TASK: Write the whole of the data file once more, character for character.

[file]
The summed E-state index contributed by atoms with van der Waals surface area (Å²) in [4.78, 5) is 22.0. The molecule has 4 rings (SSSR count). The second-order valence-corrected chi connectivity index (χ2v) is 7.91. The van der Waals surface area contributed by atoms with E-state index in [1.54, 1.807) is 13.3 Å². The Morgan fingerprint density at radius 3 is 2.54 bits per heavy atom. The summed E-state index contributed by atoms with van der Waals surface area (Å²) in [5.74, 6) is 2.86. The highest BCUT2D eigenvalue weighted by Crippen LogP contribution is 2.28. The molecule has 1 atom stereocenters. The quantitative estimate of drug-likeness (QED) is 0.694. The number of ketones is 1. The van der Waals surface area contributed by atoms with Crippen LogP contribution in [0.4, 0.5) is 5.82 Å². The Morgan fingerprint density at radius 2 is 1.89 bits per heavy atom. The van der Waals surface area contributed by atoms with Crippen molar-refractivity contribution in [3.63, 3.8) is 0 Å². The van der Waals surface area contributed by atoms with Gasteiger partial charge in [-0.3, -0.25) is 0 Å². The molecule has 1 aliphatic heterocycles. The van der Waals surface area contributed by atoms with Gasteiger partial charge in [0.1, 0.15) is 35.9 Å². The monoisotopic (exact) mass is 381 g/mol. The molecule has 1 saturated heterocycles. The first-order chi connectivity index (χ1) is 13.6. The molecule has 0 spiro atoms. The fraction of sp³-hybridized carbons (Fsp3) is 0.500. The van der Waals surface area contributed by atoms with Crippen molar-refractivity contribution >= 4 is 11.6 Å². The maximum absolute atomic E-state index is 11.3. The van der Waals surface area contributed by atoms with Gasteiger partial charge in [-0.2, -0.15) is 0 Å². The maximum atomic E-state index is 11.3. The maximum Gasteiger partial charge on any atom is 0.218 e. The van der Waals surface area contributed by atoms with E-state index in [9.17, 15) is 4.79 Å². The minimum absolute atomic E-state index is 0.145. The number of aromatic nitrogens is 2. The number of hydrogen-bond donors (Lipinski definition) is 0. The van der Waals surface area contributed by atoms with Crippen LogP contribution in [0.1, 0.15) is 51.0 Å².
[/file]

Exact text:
The summed E-state index contributed by atoms with van der Waals surface area (Å²) in [4.78, 5) is 22.0. The molecule has 4 rings (SSSR count). The second-order valence-corrected chi connectivity index (χ2v) is 7.91. The van der Waals surface area contributed by atoms with E-state index in [1.54, 1.807) is 13.3 Å². The Morgan fingerprint density at radius 3 is 2.54 bits per heavy atom. The summed E-state index contributed by atoms with van der Waals surface area (Å²) in [5.74, 6) is 2.86. The highest BCUT2D eigenvalue weighted by Crippen LogP contribution is 2.28. The molecule has 1 atom stereocenters. The quantitative estimate of drug-likeness (QED) is 0.694. The number of ketones is 1. The van der Waals surface area contributed by atoms with Crippen LogP contribution in [0.4, 0.5) is 5.82 Å². The Morgan fingerprint density at radius 2 is 1.89 bits per heavy atom. The van der Waals surface area contributed by atoms with Crippen molar-refractivity contribution in [3.63, 3.8) is 0 Å². The van der Waals surface area contributed by atoms with Gasteiger partial charge in [-0.3, -0.25) is 0 Å². The molecule has 1 aliphatic heterocycles. The van der Waals surface area contributed by atoms with Gasteiger partial charge in [0.1, 0.15) is 35.9 Å². The monoisotopic (exact) mass is 381 g/mol. The molecule has 1 saturated heterocycles. The first-order chi connectivity index (χ1) is 13.6. The molecule has 0 spiro atoms. The fraction of sp³-hybridized carbons (Fsp3) is 0.500. The van der Waals surface area contributed by atoms with Crippen molar-refractivity contribution >= 4 is 11.6 Å². The maximum absolute atomic E-state index is 11.3. The van der Waals surface area contributed by atoms with Gasteiger partial charge in [-0.2, -0.15) is 0 Å². The maximum atomic E-state index is 11.3. The maximum Gasteiger partial charge on any atom is 0.218 e. The van der Waals surface area contributed by atoms with E-state index in [9.17, 15) is 4.79 Å². The minimum absolute atomic E-state index is 0.145. The number of aromatic nitrogens is 2. The number of hydrogen-bond donors (Lipinski definition) is 0. The van der Waals surface area contributed by atoms with Crippen LogP contribution in [0.1, 0.15) is 51.0 Å².